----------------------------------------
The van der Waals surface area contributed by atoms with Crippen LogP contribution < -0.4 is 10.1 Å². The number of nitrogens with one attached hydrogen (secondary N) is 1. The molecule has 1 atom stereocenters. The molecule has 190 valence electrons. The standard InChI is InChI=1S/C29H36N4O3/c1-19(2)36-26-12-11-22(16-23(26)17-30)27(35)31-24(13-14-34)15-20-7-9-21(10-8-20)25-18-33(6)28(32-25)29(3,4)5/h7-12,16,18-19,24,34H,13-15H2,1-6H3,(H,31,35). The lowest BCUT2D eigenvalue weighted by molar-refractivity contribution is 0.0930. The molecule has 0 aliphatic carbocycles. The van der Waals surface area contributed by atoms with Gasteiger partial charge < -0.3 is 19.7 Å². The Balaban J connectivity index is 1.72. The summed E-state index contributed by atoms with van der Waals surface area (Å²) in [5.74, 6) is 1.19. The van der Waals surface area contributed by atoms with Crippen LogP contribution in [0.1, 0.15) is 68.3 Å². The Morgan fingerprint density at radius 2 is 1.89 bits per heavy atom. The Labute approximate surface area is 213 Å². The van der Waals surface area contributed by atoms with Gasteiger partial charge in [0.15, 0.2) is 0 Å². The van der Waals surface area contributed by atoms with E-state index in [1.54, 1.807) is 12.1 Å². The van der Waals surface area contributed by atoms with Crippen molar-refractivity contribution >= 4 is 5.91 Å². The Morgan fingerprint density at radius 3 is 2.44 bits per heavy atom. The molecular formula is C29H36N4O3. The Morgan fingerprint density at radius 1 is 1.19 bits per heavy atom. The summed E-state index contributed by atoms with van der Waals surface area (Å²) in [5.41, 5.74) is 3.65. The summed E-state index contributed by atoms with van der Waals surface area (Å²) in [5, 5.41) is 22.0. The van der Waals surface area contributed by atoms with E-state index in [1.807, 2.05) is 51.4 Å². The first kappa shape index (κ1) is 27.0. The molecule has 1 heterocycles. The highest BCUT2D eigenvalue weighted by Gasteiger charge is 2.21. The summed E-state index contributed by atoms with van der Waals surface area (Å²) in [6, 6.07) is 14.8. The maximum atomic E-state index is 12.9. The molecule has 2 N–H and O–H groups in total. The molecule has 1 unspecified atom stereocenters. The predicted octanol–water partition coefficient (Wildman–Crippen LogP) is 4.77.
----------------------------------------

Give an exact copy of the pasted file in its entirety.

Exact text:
The van der Waals surface area contributed by atoms with Crippen LogP contribution < -0.4 is 10.1 Å². The number of nitrogens with one attached hydrogen (secondary N) is 1. The molecule has 1 atom stereocenters. The molecule has 190 valence electrons. The standard InChI is InChI=1S/C29H36N4O3/c1-19(2)36-26-12-11-22(16-23(26)17-30)27(35)31-24(13-14-34)15-20-7-9-21(10-8-20)25-18-33(6)28(32-25)29(3,4)5/h7-12,16,18-19,24,34H,13-15H2,1-6H3,(H,31,35). The lowest BCUT2D eigenvalue weighted by molar-refractivity contribution is 0.0930. The molecule has 0 aliphatic carbocycles. The van der Waals surface area contributed by atoms with Gasteiger partial charge < -0.3 is 19.7 Å². The Balaban J connectivity index is 1.72. The summed E-state index contributed by atoms with van der Waals surface area (Å²) in [5.74, 6) is 1.19. The van der Waals surface area contributed by atoms with Crippen LogP contribution in [0.1, 0.15) is 68.3 Å². The Morgan fingerprint density at radius 2 is 1.89 bits per heavy atom. The Labute approximate surface area is 213 Å². The van der Waals surface area contributed by atoms with Gasteiger partial charge in [0.15, 0.2) is 0 Å². The van der Waals surface area contributed by atoms with E-state index in [1.54, 1.807) is 12.1 Å². The van der Waals surface area contributed by atoms with Crippen molar-refractivity contribution >= 4 is 5.91 Å². The Morgan fingerprint density at radius 3 is 2.44 bits per heavy atom. The molecular formula is C29H36N4O3. The Morgan fingerprint density at radius 1 is 1.19 bits per heavy atom. The summed E-state index contributed by atoms with van der Waals surface area (Å²) in [5.41, 5.74) is 3.65. The summed E-state index contributed by atoms with van der Waals surface area (Å²) in [5, 5.41) is 22.0. The van der Waals surface area contributed by atoms with E-state index in [1.807, 2.05) is 51.4 Å². The first kappa shape index (κ1) is 27.0. The molecule has 1 heterocycles. The highest BCUT2D eigenvalue weighted by Gasteiger charge is 2.21. The summed E-state index contributed by atoms with van der Waals surface area (Å²) in [6, 6.07) is 14.8. The maximum atomic E-state index is 12.9. The molecule has 2 N–H and O–H groups in total. The molecule has 1 unspecified atom stereocenters. The predicted octanol–water partition coefficient (Wildman–Crippen LogP) is 4.77.